Saturday, October 15, 2005

Day of Referendum?

A good deal of hard work has gone into making this day a success for our Iraqi brothers and sisters. Our soldiers' efforts include: helping provide security at the many different polling places, supporting cooperation between the various groups laboring to draft a relevant constitution, and educating and encouraging Iraqis that their vote will help shape their future government. Whether commanders who have been supporting local leadership, young soldiers in up-armored humvs assisting Iraqi Army and police clear the roads and maintain curfews, or civil affairs soldiers distributing literature about the importance of voting--we are invested in this effort. (The picture above is of a "Free Iraq" mural that has been painted over a Saddam Hussein portrait, the likes of which were once found all over Iraq--but especially here in Tikrit: his hometown.)

Much of the time our desires for stability in this country are selfish: we want to get back home to our families as soon as possible and prefer not to return. Other times we understand that the successful completion of a mission requires that we do things right the first time, and this usually means not taking short cuts. (The picture here is of one of our K9 units searching for explosives.) As a chaplain, I interact with soldiers and leaders whose efforts are directly and indirectly tied to the stabilization of Iraq. I, myself, am largely removed. The religious and cultural diversity that defines much of Iraq is currently the source of a great deal of its frustration. (Perhaps someday its diversity will be recognized as one of its primary resources.) We serve in the Salah Ad Din province--part of the Sunni Triangle. Once part of the ruling minority, Sunnis fear marginalization from the more numerous Shia and Kurds. One of my more intriguing conversations of late concerned the upside of Iraqis voting to reject the draft constitution. This only seems possible if the Sunni turn out to vote--which, until recently, seemed like it would not be the case. Our long-term success in this country is dependent on Iraqis' sense of ownership of their government. A "no" vote may likely provide Iraqis with confidence that the democratic principle CAN work, and ultimately speed up their awareness that it is, after all, their government.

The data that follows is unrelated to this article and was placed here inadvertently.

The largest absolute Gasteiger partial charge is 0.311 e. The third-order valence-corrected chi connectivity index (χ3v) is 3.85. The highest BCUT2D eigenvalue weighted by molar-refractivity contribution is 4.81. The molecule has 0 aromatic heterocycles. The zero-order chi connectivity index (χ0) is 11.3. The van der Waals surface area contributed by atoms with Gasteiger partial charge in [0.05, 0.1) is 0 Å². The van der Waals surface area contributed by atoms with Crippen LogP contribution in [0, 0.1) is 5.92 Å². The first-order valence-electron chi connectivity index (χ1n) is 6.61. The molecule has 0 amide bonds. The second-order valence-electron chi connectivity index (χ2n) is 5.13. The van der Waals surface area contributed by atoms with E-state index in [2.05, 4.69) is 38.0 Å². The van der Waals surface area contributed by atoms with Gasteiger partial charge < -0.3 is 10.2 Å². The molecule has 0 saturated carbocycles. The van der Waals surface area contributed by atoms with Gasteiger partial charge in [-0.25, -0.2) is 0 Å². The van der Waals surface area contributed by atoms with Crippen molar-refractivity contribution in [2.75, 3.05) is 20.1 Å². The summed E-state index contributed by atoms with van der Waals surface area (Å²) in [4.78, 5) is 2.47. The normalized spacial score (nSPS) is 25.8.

So far, the day has been quiet with Iraqis walking to polling booths--and we pray that this continues. I have no idea how long it will take to determine the results, but I pray they reflect the will of the people in this country. The great personal pride I experience in keeping my oath to protect and defend my own country's constitution makes me hope that our brothers and sisters here will soon have a similar opportunity.

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